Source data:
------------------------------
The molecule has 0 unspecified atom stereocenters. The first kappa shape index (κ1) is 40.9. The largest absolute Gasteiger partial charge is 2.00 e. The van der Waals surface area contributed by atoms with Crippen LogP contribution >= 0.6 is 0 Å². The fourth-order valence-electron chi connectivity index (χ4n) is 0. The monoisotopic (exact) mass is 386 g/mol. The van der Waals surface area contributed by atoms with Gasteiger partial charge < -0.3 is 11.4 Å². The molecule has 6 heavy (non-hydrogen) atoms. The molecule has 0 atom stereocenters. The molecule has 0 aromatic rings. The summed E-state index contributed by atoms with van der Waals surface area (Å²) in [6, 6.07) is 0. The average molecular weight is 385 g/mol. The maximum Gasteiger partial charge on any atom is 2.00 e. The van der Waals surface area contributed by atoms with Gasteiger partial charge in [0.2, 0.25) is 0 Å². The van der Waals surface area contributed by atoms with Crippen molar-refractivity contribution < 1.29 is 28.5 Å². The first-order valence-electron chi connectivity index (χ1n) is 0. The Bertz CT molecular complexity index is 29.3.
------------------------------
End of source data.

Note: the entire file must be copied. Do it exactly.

The molecule has 0 unspecified atom stereocenters. The first kappa shape index (κ1) is 40.9. The largest absolute Gasteiger partial charge is 2.00 e. The van der Waals surface area contributed by atoms with Crippen LogP contribution >= 0.6 is 0 Å². The fourth-order valence-electron chi connectivity index (χ4n) is 0. The monoisotopic (exact) mass is 386 g/mol. The van der Waals surface area contributed by atoms with Gasteiger partial charge < -0.3 is 11.4 Å². The molecule has 6 heavy (non-hydrogen) atoms. The molecule has 0 atom stereocenters. The molecule has 0 aromatic rings. The summed E-state index contributed by atoms with van der Waals surface area (Å²) in [6, 6.07) is 0. The average molecular weight is 385 g/mol. The maximum Gasteiger partial charge on any atom is 2.00 e. The van der Waals surface area contributed by atoms with Gasteiger partial charge in [0.2, 0.25) is 0 Å². The van der Waals surface area contributed by atoms with Crippen molar-refractivity contribution < 1.29 is 28.5 Å². The first-order valence-electron chi connectivity index (χ1n) is 0. The Bertz CT molecular complexity index is 29.3.